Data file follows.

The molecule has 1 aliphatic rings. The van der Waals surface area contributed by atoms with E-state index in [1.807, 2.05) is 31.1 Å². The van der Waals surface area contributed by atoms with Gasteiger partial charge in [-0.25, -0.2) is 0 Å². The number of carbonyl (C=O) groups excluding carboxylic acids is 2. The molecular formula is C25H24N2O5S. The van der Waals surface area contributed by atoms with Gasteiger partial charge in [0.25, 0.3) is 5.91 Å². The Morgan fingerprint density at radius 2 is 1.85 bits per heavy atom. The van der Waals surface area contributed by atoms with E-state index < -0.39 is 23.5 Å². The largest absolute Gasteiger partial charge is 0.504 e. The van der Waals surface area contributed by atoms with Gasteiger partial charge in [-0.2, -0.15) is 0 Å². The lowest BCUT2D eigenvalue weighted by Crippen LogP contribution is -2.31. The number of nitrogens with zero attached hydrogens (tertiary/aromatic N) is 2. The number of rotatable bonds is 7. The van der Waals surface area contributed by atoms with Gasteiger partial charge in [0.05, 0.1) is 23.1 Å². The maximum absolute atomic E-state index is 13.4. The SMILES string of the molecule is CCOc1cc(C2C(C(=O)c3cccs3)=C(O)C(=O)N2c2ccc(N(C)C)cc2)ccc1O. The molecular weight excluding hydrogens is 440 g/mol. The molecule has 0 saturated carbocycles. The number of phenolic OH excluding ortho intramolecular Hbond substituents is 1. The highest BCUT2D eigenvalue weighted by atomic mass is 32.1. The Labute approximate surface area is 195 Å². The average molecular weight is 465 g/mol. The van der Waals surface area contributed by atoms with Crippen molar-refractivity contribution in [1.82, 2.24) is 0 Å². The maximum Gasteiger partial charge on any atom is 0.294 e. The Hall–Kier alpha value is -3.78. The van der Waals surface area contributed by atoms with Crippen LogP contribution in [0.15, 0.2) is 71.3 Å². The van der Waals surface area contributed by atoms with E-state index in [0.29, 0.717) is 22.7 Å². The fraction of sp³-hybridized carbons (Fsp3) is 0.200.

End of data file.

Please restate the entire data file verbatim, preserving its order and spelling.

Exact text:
The molecule has 1 aliphatic rings. The van der Waals surface area contributed by atoms with E-state index in [1.807, 2.05) is 31.1 Å². The van der Waals surface area contributed by atoms with Gasteiger partial charge in [-0.25, -0.2) is 0 Å². The number of carbonyl (C=O) groups excluding carboxylic acids is 2. The molecular formula is C25H24N2O5S. The van der Waals surface area contributed by atoms with Gasteiger partial charge in [0.25, 0.3) is 5.91 Å². The Morgan fingerprint density at radius 2 is 1.85 bits per heavy atom. The van der Waals surface area contributed by atoms with E-state index < -0.39 is 23.5 Å². The largest absolute Gasteiger partial charge is 0.504 e. The van der Waals surface area contributed by atoms with Gasteiger partial charge in [-0.2, -0.15) is 0 Å². The lowest BCUT2D eigenvalue weighted by Crippen LogP contribution is -2.31. The number of nitrogens with zero attached hydrogens (tertiary/aromatic N) is 2. The number of rotatable bonds is 7. The van der Waals surface area contributed by atoms with Gasteiger partial charge in [0.05, 0.1) is 23.1 Å². The maximum absolute atomic E-state index is 13.4. The SMILES string of the molecule is CCOc1cc(C2C(C(=O)c3cccs3)=C(O)C(=O)N2c2ccc(N(C)C)cc2)ccc1O. The molecular weight excluding hydrogens is 440 g/mol. The molecule has 0 saturated carbocycles. The number of phenolic OH excluding ortho intramolecular Hbond substituents is 1. The highest BCUT2D eigenvalue weighted by atomic mass is 32.1. The Labute approximate surface area is 195 Å². The average molecular weight is 465 g/mol. The van der Waals surface area contributed by atoms with Crippen molar-refractivity contribution in [1.82, 2.24) is 0 Å². The maximum Gasteiger partial charge on any atom is 0.294 e. The Hall–Kier alpha value is -3.78. The van der Waals surface area contributed by atoms with Crippen LogP contribution in [0.15, 0.2) is 71.3 Å². The van der Waals surface area contributed by atoms with E-state index in [0.29, 0.717) is 22.7 Å². The fraction of sp³-hybridized carbons (Fsp3) is 0.200.